Every Thursday, Ooligan Press invites a poet whose work is included in Alive at the Center, our forthcoming anthology of poetry from Pacific Northwest writers, to blog for us. This week, we are pleased to feature Marni Norwich, a poet from Vancouver, B.C. Please enjoy her post!
Why I Don’t Write
So many good books have been written on the subject of why to write, and none on the important question of why not to, that I think it is high time to redress the imbalance. Hence my current book-length project: Why I Don’t Write. This important contribution to the literature is not to be overlooked! In it, aspiring writers will find reams of accessible lists (arranged alphabetically and according to subject for easy finding) and chapters full of solid arguments against writing.
No more feelings of guilt, shame, laziness and dishonor from writers who simply don’t want to write! Writers need never trouble their minds in search of valid excuses when they can simply lick a finger and open the swelling pages of my tome. I always say that any reason is a good reason not to write, and done are the days when we need seek validation for our still pens from outside sources!
From being under-inspired to being too inspired (why threaten that fabulous feeling?), from being intimidated by the great writers who have gone before to feeling superior to them (I could out-write Emily Dickinson in my sleep! Now, off to clean the bathroom!), this book will affirm your every withhold and add to the mix with compelling argument and rock solid logic.
In the current era, with its emphasis on creativity, process, and the “calling of our art,” so many people are racing to pick up notebooks and pens in the quest to express themselves. Everyone and their sister are busy writing poems, short stories, novels, and plays, and the market is flooded with books telling us why and how to write.
Write write write! That’s all I hear, wherever I go! Even while I sat innocently at a café, trying to get a moment’s peace with a cup of tea, the women at the table beside mine were speaking loudly about their “journal-writing process” and how fulfilling it was for them. After a few minutes of this, I couldn’t stand it any longer and had to turn to them and say, “Excuse me. You probably mean no harm, but there are people in this café who are successfully avoiding writing after years of hardcore activity and months of withdrawal, so could you please keep your inflammatory conversation down!”
Gratefully, they spoke in hushed tones after that, and—as you can imagine—I was much relieved. I softened and even considered talking to them about the upcoming launch of my book, Why I Don’t Write, but they left before I could gather my business cards.
To the old adage, “Those who cannot do, teach,” I add “Those who do not write, preach,” and by this I mean that those who have moved beyond the need to engage in this pernicious activity have an obligation to the lesser-advanced to drag them from their misbegotten inkwells to the light of day, and sometimes into public scrutiny! For shouldn’t the reading public be the final arbiters in the question of who is permitted to contribute to a global literature that affects us all?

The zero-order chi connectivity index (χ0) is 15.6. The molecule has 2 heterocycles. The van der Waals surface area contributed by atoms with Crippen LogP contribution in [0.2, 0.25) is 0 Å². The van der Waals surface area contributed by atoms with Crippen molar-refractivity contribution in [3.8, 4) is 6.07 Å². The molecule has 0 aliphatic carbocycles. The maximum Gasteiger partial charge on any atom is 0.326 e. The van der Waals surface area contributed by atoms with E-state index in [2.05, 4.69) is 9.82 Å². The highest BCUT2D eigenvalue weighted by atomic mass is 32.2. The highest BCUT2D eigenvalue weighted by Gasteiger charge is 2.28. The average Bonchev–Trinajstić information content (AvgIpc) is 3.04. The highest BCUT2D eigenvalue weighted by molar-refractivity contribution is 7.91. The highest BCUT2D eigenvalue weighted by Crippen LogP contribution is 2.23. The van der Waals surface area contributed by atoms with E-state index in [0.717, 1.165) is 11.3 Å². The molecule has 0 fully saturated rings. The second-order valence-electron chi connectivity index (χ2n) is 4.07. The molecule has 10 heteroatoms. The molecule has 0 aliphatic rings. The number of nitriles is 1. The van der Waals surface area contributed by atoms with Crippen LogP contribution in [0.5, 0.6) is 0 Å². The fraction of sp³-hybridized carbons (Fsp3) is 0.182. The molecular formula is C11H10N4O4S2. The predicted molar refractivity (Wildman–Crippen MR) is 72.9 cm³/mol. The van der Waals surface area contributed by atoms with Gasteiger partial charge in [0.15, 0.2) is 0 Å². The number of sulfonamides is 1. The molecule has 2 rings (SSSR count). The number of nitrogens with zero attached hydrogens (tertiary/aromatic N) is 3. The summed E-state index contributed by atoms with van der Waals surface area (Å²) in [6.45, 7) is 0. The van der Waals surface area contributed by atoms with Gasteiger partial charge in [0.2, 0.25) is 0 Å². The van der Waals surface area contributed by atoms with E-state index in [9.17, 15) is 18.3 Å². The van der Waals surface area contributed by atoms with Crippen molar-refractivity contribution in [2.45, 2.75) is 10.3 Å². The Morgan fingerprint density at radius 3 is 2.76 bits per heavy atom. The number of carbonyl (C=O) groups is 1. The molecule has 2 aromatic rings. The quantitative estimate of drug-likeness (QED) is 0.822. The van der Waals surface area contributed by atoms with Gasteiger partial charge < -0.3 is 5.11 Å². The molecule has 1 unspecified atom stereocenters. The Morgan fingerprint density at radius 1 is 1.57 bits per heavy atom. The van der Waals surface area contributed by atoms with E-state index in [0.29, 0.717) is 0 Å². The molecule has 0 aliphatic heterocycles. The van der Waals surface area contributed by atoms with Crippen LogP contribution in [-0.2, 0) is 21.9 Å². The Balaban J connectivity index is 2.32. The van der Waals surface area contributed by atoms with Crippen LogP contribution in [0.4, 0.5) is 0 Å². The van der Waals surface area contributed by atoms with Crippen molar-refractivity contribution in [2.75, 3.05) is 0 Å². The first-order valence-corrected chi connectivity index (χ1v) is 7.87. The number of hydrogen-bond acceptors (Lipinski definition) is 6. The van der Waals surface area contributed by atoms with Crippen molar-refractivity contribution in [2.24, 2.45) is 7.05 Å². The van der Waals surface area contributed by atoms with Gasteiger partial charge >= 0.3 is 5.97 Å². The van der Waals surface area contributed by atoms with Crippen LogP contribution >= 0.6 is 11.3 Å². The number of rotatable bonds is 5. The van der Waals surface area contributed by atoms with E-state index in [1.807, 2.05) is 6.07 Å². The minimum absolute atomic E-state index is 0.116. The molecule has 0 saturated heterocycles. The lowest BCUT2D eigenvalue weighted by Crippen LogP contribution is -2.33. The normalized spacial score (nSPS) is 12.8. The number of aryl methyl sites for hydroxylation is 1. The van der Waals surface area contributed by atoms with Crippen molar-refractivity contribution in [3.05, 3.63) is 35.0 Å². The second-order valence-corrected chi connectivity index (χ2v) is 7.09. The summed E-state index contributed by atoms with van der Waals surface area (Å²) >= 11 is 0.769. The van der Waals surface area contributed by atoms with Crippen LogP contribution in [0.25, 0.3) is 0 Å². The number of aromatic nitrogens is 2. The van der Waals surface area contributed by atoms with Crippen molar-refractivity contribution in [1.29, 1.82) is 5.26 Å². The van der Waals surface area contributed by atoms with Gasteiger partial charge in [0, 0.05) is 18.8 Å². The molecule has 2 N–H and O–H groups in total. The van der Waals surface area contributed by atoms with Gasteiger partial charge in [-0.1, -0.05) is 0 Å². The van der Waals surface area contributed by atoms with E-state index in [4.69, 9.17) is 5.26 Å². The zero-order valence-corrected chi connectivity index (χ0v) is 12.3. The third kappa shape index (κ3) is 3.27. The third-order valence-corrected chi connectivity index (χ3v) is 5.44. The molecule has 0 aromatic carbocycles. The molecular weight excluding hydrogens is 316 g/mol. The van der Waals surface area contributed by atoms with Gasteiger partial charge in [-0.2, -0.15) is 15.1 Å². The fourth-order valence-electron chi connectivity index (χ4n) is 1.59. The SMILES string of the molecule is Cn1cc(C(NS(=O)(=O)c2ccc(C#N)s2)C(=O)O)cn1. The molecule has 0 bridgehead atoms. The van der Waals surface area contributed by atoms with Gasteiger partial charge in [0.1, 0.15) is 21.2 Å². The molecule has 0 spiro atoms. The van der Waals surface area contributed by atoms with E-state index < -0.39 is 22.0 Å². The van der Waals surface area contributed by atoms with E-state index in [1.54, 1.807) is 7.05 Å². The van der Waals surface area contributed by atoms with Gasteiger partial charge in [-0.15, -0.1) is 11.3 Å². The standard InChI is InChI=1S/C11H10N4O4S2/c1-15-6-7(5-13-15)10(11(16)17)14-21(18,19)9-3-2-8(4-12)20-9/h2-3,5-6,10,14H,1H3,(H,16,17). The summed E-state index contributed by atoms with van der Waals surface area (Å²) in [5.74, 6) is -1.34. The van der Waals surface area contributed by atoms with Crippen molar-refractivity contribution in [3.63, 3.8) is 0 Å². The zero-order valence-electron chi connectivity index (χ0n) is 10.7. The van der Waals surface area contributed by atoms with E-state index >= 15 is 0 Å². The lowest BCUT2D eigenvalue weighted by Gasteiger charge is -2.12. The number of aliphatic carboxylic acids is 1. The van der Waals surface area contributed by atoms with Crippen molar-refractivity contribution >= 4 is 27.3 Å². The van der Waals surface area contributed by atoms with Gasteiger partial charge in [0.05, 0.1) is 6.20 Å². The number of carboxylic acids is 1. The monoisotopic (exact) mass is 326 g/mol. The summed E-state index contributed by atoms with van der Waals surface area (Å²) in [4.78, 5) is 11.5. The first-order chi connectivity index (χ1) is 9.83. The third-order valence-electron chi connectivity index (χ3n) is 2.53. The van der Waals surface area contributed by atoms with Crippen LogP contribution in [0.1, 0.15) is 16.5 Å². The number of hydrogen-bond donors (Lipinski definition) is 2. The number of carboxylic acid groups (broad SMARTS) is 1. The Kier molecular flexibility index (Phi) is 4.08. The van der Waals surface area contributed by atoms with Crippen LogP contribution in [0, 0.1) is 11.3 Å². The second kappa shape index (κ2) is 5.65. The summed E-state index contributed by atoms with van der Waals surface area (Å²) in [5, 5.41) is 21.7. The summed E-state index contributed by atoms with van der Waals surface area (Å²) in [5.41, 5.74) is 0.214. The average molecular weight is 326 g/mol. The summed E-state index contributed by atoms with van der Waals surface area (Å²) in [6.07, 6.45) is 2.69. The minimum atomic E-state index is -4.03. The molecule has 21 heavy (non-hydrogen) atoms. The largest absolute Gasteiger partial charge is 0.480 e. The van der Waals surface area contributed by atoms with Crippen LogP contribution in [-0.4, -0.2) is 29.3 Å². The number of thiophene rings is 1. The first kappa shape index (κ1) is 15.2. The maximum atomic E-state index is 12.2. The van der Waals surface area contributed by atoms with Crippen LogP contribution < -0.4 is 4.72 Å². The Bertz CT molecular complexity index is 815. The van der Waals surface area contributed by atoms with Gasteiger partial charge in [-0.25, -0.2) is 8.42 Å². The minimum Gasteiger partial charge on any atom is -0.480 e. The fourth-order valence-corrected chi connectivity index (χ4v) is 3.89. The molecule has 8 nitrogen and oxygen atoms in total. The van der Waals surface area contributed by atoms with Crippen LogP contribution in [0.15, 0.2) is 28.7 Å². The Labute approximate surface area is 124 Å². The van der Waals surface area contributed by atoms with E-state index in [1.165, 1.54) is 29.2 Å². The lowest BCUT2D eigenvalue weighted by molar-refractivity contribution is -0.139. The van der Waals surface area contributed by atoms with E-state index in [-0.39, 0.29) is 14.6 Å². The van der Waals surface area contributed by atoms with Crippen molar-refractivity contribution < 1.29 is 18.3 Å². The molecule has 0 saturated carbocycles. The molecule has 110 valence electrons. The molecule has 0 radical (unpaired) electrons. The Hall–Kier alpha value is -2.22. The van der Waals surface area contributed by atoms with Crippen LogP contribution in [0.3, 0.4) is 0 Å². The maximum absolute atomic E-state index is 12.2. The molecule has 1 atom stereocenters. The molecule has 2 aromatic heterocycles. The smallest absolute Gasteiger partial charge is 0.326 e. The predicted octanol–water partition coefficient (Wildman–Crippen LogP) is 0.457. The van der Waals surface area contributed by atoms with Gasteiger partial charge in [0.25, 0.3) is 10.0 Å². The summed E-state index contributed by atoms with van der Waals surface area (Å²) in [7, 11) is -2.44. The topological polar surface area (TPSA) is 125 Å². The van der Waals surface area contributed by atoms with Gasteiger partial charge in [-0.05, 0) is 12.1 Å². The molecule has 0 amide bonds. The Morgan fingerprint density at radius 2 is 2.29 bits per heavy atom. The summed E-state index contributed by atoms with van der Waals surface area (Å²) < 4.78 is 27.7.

What would our literarily demure forefathers have thought of today’s “democratization” of the written word? How would they have tolerated the plentiful and low-grade pulp fiction and comic books, the detective novels and fashion magazines? The answer, clearly, is not at all well!
My point is simple. For every reason a person can think of to write, there are twenty reasons why it is actually a very bad idea. My friends, I have a secret to share with you: Writing seems like such frivolous activity, but I have it on experience that it connects us with the deep underpinnings and unexplored yearnings at the very base of our beings! If you think that kind of unearthing will not kick up a storm of every magnitude, you have another think coming! If for no other reason than to preserve the untouched integrity of what is and the predictable unfurling of the human story as we have known it, I beseech you not to write! Drop your pens now, before the stirrings of your souls herald a burst of change at a magnitude beyond the scope of imagining, encompassing yourselves and the entirety of this lumbering, multiform planet—this huge, blue-green spiraling notebook!
Marni Norwich is a Vancouver, British Columbia writer, editor, writing workshop facilitator, and author of the poetry collection Wildflowers at my doorstep (Karma Press, 2008). She’s been reading and performing on Vancouver stages for eight years, sometimes with the accompaniment of dancers, choreographers and musicians.
Marni’s poem “Hang On,” which was inspired by a ride on Vancouver’s 20 Downtown bus, will be featured in the complete Alive at the Center anthology as well as the Vancouver edition. Both books are currently available from your favorite local bookshop or online retailer.